Archive for the Dr. Dubois on Robert E. Lee Category

Dr.WEB DuBois On Robert E. Lee

Posted in Dr. Dubois on Robert E. Lee, Guest Commentators with tags , on August 24, 2017 by playthell
Dr. WEB DuBois: Historian, Sociologist, Economist, Poet, Seer
Chastizing the Racial Mythmakers

Each year on the 19th of January, there is renewed effort to canonize Robert E. Lee, the greatest confederate general. His personal comeliness, his aristocratic birth and his military prowess all call for the verdict of greatness and genius. But one thing–one terrible fact–militates against this, and that is the inescapable truth that Robert E. Lee led a bloody war to perpetuate slavery. Copperheads like The New York Times may magisterially declare, “Of course, he never fought for slavery.”

Well, for what did he fight? State rights? Nonsense. The South cared only for State Rights as a weapon to defend slavery. If nationalism had been a stronger defense of the slave system than particularism, the South would have been as nationalistic in 1861 as it had been in 1812.

No. People do not go to war for abstract theories of government. They fight for property and privilege, and that was what Virginia fought for in the Civil War. And Lee followed Virginia. He followed Virginia not because he particularly loved slavery (although he certainly did not hate it), but because he did not have the moral courage to stand against his family and his clan. Lee hesitated and hung his head in shame, because he was asked to lead armies against human progress and Christian decency and did not dare refuse. He surrendered not to Grant, but to Negro Emancipation.

Today we can best perpetuate his memory and his nobler traits not by falsifying his moral debacle, but by explaining it to the young white south. What Lee did in 1861, other Lees are doing in 1928. They lack the moral courage to stand up for justice to the Negro because of the overwhelming public opinion of their social environment.

Their fathers in the past have condoned lynching and mob violence, just as today they acquiesce in the disfranchisement of educated and worthy black citizens, provide wretchedly inadequate public schools for Negro children and endorse a public treatment of sickness, poverty and crime which disgraces civilization.

It is the punishment of the South that its Robert Lees and Jefferson Davises will always be tall, handsome and well-born. That their courage will be physical and not moral. That their leadership will be weak compliance with public opinion and never costly and unswerving revolt for justice and right.

It is ridiculous to seek to excuse Robert Lee as the most formidable agency this nation ever raised to make 4 million human beings goods instead of men. Either he knew what slavery meant when he helped maim and murder thousands in its defense, or he did not. If he did not he was a fool. If he did, Robert Lee was a traitor and a rebel–not indeed to his country, but to humanity and humanity’s God.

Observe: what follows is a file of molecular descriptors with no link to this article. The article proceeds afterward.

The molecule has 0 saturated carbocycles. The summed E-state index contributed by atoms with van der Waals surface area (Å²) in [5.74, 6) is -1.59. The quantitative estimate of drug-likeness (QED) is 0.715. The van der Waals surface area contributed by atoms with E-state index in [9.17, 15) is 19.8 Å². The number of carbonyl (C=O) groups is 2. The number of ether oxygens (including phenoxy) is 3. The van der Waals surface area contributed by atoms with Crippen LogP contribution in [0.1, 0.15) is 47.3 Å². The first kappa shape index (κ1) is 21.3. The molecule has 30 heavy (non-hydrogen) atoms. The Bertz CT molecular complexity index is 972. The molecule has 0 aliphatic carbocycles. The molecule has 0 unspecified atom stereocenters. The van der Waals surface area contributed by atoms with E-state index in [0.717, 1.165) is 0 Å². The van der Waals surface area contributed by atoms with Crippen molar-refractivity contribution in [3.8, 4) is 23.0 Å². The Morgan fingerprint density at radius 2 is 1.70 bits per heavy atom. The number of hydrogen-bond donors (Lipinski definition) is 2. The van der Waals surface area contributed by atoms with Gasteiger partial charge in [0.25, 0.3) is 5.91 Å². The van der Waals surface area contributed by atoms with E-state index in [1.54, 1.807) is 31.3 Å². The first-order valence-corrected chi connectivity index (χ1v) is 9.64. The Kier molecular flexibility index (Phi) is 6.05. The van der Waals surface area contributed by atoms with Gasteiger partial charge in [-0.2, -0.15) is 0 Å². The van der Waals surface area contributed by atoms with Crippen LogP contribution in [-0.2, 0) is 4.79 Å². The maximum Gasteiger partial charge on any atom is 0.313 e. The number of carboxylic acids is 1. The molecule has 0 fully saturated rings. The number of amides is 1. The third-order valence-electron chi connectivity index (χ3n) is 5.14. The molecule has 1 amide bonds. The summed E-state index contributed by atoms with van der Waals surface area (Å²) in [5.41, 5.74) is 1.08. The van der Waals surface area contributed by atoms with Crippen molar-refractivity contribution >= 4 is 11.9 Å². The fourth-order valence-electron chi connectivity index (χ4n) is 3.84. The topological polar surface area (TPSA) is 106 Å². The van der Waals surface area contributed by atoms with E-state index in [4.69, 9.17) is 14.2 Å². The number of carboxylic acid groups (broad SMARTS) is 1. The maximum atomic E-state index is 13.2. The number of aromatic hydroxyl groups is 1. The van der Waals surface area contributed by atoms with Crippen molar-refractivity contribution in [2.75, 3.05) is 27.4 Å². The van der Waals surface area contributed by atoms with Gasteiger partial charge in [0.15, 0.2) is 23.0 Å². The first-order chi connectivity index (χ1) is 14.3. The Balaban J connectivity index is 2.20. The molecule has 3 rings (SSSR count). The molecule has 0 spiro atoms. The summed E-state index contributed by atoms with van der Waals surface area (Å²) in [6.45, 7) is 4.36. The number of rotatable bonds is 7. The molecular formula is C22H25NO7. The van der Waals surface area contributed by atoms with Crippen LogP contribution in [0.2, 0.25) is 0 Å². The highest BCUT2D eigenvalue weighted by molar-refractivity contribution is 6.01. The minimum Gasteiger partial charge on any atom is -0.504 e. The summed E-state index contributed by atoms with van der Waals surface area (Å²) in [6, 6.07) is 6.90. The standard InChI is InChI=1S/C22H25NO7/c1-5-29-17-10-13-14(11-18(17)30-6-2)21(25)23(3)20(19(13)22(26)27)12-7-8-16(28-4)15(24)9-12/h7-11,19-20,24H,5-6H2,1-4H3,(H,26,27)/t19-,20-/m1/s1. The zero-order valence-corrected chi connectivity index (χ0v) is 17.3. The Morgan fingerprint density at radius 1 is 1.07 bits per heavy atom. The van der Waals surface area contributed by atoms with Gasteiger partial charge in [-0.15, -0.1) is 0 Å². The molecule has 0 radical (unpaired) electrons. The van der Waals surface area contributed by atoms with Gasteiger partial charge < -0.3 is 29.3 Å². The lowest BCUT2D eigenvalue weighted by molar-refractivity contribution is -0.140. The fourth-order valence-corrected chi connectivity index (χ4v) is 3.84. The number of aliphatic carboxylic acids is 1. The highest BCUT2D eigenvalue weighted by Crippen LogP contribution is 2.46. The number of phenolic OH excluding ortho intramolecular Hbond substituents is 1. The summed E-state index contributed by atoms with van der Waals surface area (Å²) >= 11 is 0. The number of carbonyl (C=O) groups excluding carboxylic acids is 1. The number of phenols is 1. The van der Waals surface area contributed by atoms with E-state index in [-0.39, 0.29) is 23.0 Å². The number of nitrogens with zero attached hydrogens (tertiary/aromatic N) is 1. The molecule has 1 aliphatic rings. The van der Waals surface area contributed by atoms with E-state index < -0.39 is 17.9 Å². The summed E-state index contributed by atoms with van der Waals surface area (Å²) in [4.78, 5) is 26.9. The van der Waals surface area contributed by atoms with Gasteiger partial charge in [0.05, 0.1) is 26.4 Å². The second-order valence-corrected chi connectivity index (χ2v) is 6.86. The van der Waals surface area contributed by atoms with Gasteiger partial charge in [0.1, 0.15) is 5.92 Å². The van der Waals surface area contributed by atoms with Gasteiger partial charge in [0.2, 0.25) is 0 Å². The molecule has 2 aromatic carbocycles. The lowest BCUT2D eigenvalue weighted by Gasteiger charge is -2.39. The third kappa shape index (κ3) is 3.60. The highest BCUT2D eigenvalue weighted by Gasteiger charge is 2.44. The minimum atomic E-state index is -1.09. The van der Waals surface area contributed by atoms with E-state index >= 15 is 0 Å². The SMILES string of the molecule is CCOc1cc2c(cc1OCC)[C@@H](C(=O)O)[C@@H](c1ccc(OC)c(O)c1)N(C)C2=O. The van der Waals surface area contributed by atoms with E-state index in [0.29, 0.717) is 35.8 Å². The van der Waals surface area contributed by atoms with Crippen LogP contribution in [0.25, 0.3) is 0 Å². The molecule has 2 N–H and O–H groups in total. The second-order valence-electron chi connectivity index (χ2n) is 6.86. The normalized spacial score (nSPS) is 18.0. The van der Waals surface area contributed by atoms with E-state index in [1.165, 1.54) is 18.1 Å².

Two of the 20th Centuries Greatest Revolutions
Dr. DuBois and Mao Tse Tung: “The Great Helmsman” and The Pan-Afrcanist Seer
Dr. WEB DuBois
New York
1928                                                                  ********************
A Note on Dr. DuBois
Yesterday a former student of mine when I was a Professor at the University of Massachusetts at Amherst, where I was a co-founder of the WEB Dubois Department of Black Studies, the first Black Studies Department in the World!  (See: “Dr. DuBois Then and Now” at https://commentariesonthetimes.me/2013/12/15/dr-dubois-then-and-now/) posted the article above by Dr. DuBois on my facebook page.
Since only one person appears to have read it in the 24 hours since it was posted, I have concluded it is because the readers on my page do not have a proper appreciation for the place of Dr, Dubois among 20th century thinkers.  Actually The Doctor’s life and thought spans two centuries.  He came of age intellectually during the 19th century, and was the most broadly learned, prophetic and consequential American humanist intellectual of the 20th century!  He was the father of Black Studies and American scientific sociological investigation of race relations.   He was also the central figure the militant black liberation movement in  the US, and a Father of Pan-Africanism.  He was a prolific writer who combined the rigor of the scholar, the vision of the seer, and the pen of the poet….he has no peer!
Here is the link to a lecture/discussion of Dr. Dubois’ legacy by Playthell Benjamin and Stanley Crouch, from the National Black Writer’s Conference in Harlem, New York captured by C-Span Book World.  See https://www.c-span.org/video/?176136-1/reconsidering-souls-black-folk